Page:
A fresh rumor claims that Chevrolet will pull the plug on the Camaro after the 2023 model year, meaning there won’t be a seventh-generation of Chevrolet’s pony car to carry on its legacy of affordable performance.
Citing unnamed sources within General Motors, the article on musclecarsandtrucks.com states that Camaro won’t move on to the A2XX platform, an evolution of Camaro’s current Alpha chassis, that will underpin the Cadillac CT4 and CT5.
[UPDATE: GMauthority.com, also citing intel from unnamed sources, is claiming that the seventh-gen Camaro has been delayed, not canceled.]
One piece of well-known information that could back up the claim is the departure of long-time Camaro chief engineer Al Oppenheiser. Oppenheiser and his team tuned the Australian-developed Zeta platform they inherited for the fifth-generation Camaro and honed it into several iterations that delighted drivers before tweaking the Alpha platform to make the sixth-generation Camaro a world-class driver’s car. Now he heads up electric vehicle development.
After the fifth-generation Camaro captured the pony car sales title away from Mustang for several years straight, the redesigned Mustang took it back. The sixth-generation Camaro’s higher transaction prices couldn’t win the war, while the Dodge Challenger, buoyed by frequent additions to the lineup and tremendous horsepower, grew its sales year after year. Now Camaro is at third place among the rekindled pony car wars and critics have lambasted the 2019 model’s facelift, so much so that Chevrolet readied a refresh for 2020.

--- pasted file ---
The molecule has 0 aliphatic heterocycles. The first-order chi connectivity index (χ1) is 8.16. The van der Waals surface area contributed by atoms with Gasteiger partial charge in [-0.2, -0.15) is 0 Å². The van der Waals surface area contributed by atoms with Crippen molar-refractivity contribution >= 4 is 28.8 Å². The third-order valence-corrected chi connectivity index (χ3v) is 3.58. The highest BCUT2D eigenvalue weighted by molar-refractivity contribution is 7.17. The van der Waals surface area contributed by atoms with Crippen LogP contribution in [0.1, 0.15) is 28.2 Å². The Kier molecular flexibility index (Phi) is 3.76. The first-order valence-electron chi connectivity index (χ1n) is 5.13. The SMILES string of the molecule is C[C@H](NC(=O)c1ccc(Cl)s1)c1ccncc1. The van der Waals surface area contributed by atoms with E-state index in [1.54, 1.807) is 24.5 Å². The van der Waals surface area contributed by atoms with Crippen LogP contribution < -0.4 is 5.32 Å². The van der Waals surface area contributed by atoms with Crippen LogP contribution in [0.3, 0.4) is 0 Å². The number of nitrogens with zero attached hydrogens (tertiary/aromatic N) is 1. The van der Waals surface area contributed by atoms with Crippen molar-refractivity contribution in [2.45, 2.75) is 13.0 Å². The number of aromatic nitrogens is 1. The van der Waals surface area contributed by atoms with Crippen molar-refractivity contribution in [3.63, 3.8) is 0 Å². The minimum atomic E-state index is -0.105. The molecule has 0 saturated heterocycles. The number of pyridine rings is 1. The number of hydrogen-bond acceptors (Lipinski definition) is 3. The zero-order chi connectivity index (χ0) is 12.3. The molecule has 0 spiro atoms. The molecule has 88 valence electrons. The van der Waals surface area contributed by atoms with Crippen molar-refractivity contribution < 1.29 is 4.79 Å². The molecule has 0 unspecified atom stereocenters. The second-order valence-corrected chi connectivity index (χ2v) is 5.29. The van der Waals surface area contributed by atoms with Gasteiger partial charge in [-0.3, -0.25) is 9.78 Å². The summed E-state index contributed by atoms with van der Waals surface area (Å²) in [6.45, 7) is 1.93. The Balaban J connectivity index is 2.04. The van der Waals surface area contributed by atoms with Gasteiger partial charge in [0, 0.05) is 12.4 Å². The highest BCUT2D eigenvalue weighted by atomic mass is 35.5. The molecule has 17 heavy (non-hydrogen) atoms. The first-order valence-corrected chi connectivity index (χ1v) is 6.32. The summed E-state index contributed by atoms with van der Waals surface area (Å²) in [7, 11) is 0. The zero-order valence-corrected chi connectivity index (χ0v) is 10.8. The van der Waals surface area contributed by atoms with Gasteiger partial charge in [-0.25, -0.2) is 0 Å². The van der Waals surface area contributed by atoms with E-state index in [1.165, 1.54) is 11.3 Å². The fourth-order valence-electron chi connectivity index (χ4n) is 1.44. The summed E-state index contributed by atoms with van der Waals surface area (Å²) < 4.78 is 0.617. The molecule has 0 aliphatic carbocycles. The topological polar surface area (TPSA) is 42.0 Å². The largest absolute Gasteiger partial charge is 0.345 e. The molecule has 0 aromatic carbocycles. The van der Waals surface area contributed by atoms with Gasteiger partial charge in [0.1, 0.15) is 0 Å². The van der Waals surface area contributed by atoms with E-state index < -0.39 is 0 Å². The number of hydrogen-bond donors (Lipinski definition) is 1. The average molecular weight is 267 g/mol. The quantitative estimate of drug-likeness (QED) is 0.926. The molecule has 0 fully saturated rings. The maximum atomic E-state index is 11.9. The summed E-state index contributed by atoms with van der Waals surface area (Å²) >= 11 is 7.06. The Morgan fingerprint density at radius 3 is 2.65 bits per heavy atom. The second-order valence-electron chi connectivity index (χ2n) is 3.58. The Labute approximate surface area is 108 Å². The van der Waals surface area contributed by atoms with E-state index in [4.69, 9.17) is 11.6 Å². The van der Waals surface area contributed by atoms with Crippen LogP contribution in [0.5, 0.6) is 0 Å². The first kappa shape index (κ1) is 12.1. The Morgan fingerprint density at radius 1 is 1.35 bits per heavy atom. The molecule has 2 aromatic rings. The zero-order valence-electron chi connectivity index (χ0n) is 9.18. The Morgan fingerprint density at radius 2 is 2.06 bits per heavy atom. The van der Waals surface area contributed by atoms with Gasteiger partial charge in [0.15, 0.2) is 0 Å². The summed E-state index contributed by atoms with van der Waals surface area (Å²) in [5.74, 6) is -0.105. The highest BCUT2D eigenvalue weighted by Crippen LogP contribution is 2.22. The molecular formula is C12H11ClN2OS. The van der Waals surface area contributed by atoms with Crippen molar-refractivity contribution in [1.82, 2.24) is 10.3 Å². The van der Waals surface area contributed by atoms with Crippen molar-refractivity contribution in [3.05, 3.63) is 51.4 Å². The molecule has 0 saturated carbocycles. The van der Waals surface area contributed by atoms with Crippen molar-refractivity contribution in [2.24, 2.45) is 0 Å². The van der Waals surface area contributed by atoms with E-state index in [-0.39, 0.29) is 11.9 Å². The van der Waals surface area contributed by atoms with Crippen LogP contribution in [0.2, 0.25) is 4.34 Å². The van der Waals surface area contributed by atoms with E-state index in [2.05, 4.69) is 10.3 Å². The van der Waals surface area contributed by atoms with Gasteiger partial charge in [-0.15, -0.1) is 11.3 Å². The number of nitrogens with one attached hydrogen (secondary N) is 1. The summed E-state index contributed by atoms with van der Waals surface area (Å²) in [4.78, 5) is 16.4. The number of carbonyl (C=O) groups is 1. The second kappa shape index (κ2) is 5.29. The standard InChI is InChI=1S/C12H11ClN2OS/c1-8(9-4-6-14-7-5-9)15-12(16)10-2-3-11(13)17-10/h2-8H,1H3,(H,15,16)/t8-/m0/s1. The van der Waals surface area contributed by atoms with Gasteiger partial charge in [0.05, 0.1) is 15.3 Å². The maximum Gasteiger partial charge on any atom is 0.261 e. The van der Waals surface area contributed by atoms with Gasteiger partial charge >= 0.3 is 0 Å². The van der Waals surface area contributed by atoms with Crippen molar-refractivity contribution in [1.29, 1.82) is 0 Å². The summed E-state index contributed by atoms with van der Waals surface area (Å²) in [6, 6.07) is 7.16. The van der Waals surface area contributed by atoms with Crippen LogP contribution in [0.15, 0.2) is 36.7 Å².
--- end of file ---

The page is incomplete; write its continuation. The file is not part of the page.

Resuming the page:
In 2018 Chevrolet sold 51,000 Camaros in the United States, down 25 percent from 2017. That 51,000 is still more than the combined sales of the Corvette, Fiat 124, Mazda Miata, Nissan 370Z, BMW 2 Series, Subaru BRZ, Toyota 86, and Jaguar F-type. They’re not all direct competitors, but Camaro does make up a sizable chunk of the sporty coupe market.
Camaro’s 2018 sales were also more than double the combined sales of its Alpha platform mates, Cadillac ATS and CTS. To dump the Camaro and lose more than half of the platform’s volume, all from a single Lansing Grand River Assembly Plant, seems a bit of an odd move, especially as Chevrolet moves the Corvette to its new, mid-engine configuration and, presumably, a higher base price. With no Camaro in the showroom, Chevrolet would have a huge gap in its lineup
If this rumor is true, it wouldn’t be the first time since its September 1966 debut that we’ve been without a Camaro. After the fourth-generation F-body ended, Camaro was off the market from 2003-2009. Still, we’ve gotten used to a world with an affordable, capable Camaro so we hope there’s something in the works to replace the sixth-generation when the time comes.
Could Al Oppenheiser and his new team come through with an all-electric Camaro to save Chevrolet’s pony car yet again?